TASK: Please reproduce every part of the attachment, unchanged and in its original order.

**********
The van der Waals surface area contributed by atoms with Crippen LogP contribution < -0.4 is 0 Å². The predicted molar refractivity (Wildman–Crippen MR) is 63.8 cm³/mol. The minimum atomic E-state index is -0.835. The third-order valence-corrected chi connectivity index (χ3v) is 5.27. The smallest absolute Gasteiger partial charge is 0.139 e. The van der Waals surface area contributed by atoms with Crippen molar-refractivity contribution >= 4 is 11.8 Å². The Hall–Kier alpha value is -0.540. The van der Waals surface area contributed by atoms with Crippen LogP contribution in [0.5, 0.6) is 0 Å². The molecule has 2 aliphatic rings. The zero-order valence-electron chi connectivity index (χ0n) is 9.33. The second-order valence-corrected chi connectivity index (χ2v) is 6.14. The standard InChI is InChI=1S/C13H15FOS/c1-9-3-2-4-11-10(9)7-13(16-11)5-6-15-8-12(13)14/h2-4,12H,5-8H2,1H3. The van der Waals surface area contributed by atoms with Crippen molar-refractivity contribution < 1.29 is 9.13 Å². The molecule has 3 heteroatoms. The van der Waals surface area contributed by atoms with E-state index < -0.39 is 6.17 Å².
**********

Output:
The van der Waals surface area contributed by atoms with Crippen LogP contribution < -0.4 is 0 Å². The predicted molar refractivity (Wildman–Crippen MR) is 63.8 cm³/mol. The minimum atomic E-state index is -0.835. The third-order valence-corrected chi connectivity index (χ3v) is 5.27. The smallest absolute Gasteiger partial charge is 0.139 e. The van der Waals surface area contributed by atoms with Crippen molar-refractivity contribution >= 4 is 11.8 Å². The Hall–Kier alpha value is -0.540. The van der Waals surface area contributed by atoms with Crippen LogP contribution in [0.5, 0.6) is 0 Å². The molecule has 2 aliphatic rings. The zero-order valence-electron chi connectivity index (χ0n) is 9.33. The second-order valence-corrected chi connectivity index (χ2v) is 6.14. The standard InChI is InChI=1S/C13H15FOS/c1-9-3-2-4-11-10(9)7-13(16-11)5-6-15-8-12(13)14/h2-4,12H,5-8H2,1H3. The van der Waals surface area contributed by atoms with Crippen molar-refractivity contribution < 1.29 is 9.13 Å². The molecule has 3 heteroatoms. The van der Waals surface area contributed by atoms with E-state index < -0.39 is 6.17 Å².